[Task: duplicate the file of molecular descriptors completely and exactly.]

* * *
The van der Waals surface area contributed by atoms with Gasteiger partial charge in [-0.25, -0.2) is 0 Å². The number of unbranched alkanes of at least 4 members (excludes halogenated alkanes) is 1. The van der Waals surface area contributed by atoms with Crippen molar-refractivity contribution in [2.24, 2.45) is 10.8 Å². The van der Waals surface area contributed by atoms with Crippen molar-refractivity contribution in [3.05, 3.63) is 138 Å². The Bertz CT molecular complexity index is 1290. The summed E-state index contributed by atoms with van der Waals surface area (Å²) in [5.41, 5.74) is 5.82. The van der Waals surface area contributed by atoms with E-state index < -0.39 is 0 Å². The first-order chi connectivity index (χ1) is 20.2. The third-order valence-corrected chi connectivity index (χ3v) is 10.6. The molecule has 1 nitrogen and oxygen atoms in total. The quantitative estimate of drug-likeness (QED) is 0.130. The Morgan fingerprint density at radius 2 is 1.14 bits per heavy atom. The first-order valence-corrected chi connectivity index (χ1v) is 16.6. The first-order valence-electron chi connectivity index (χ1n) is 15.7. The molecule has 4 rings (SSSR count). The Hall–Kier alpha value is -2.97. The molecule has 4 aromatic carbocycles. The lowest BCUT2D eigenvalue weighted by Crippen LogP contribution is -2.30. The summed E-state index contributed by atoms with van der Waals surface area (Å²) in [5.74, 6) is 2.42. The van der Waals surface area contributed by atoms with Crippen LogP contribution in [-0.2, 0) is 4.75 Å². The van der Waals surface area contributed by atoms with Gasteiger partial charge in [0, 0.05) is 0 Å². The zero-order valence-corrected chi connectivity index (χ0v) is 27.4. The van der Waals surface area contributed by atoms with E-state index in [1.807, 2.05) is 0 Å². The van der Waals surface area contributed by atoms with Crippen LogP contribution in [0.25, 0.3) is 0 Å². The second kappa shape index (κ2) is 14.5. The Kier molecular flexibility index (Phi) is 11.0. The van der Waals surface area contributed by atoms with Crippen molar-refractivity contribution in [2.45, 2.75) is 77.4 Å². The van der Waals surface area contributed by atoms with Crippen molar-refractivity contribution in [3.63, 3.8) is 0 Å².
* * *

The van der Waals surface area contributed by atoms with Gasteiger partial charge in [-0.25, -0.2) is 0 Å². The number of unbranched alkanes of at least 4 members (excludes halogenated alkanes) is 1. The van der Waals surface area contributed by atoms with Crippen molar-refractivity contribution in [2.24, 2.45) is 10.8 Å². The van der Waals surface area contributed by atoms with Crippen molar-refractivity contribution in [3.05, 3.63) is 138 Å². The Bertz CT molecular complexity index is 1290. The summed E-state index contributed by atoms with van der Waals surface area (Å²) in [5.41, 5.74) is 5.82. The van der Waals surface area contributed by atoms with E-state index < -0.39 is 0 Å². The first-order chi connectivity index (χ1) is 20.2. The third-order valence-corrected chi connectivity index (χ3v) is 10.6. The molecule has 1 nitrogen and oxygen atoms in total. The quantitative estimate of drug-likeness (QED) is 0.130. The Morgan fingerprint density at radius 2 is 1.14 bits per heavy atom. The first-order valence-corrected chi connectivity index (χ1v) is 16.6. The first-order valence-electron chi connectivity index (χ1n) is 15.7. The molecule has 4 rings (SSSR count). The Hall–Kier alpha value is -2.97. The molecule has 4 aromatic carbocycles. The lowest BCUT2D eigenvalue weighted by Crippen LogP contribution is -2.30. The summed E-state index contributed by atoms with van der Waals surface area (Å²) in [5.74, 6) is 2.42. The van der Waals surface area contributed by atoms with Crippen LogP contribution in [-0.2, 0) is 4.75 Å². The van der Waals surface area contributed by atoms with Gasteiger partial charge in [0, 0.05) is 0 Å². The zero-order valence-corrected chi connectivity index (χ0v) is 27.4. The van der Waals surface area contributed by atoms with E-state index in [1.807, 2.05) is 0 Å². The van der Waals surface area contributed by atoms with Crippen LogP contribution in [0.25, 0.3) is 0 Å². The second kappa shape index (κ2) is 14.5. The Kier molecular flexibility index (Phi) is 11.0. The van der Waals surface area contributed by atoms with Crippen molar-refractivity contribution in [2.45, 2.75) is 77.4 Å². The van der Waals surface area contributed by atoms with Crippen molar-refractivity contribution in [3.63, 3.8) is 0 Å².